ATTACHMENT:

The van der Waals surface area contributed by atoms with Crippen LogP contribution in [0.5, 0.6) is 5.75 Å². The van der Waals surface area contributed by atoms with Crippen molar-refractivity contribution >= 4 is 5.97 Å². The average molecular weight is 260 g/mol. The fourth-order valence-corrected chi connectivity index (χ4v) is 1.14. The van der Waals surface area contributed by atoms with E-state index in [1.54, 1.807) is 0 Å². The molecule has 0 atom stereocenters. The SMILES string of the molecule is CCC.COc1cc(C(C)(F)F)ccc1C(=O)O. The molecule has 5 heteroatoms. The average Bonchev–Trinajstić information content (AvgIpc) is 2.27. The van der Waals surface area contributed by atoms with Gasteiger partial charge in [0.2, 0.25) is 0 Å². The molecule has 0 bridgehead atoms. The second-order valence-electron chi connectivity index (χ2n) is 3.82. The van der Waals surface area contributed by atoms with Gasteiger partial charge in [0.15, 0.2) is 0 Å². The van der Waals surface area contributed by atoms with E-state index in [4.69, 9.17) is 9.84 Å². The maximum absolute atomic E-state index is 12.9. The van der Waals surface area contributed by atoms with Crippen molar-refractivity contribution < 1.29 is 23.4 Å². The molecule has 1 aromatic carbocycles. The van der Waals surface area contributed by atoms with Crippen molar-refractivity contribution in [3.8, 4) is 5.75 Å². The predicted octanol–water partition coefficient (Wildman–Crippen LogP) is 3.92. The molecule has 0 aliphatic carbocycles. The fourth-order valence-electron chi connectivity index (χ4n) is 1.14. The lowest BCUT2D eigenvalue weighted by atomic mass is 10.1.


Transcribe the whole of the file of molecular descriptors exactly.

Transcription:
The van der Waals surface area contributed by atoms with Crippen LogP contribution in [0.5, 0.6) is 5.75 Å². The van der Waals surface area contributed by atoms with Crippen molar-refractivity contribution >= 4 is 5.97 Å². The average molecular weight is 260 g/mol. The fourth-order valence-corrected chi connectivity index (χ4v) is 1.14. The van der Waals surface area contributed by atoms with E-state index in [1.54, 1.807) is 0 Å². The molecule has 0 atom stereocenters. The SMILES string of the molecule is CCC.COc1cc(C(C)(F)F)ccc1C(=O)O. The molecule has 5 heteroatoms. The average Bonchev–Trinajstić information content (AvgIpc) is 2.27. The van der Waals surface area contributed by atoms with Gasteiger partial charge in [0.2, 0.25) is 0 Å². The molecule has 0 bridgehead atoms. The second-order valence-electron chi connectivity index (χ2n) is 3.82. The van der Waals surface area contributed by atoms with Gasteiger partial charge in [0.15, 0.2) is 0 Å². The van der Waals surface area contributed by atoms with E-state index in [4.69, 9.17) is 9.84 Å². The maximum absolute atomic E-state index is 12.9. The van der Waals surface area contributed by atoms with Crippen molar-refractivity contribution < 1.29 is 23.4 Å². The molecule has 1 aromatic carbocycles. The van der Waals surface area contributed by atoms with Crippen molar-refractivity contribution in [3.8, 4) is 5.75 Å². The predicted octanol–water partition coefficient (Wildman–Crippen LogP) is 3.92. The molecule has 0 aliphatic carbocycles. The fourth-order valence-electron chi connectivity index (χ4n) is 1.14. The lowest BCUT2D eigenvalue weighted by atomic mass is 10.1.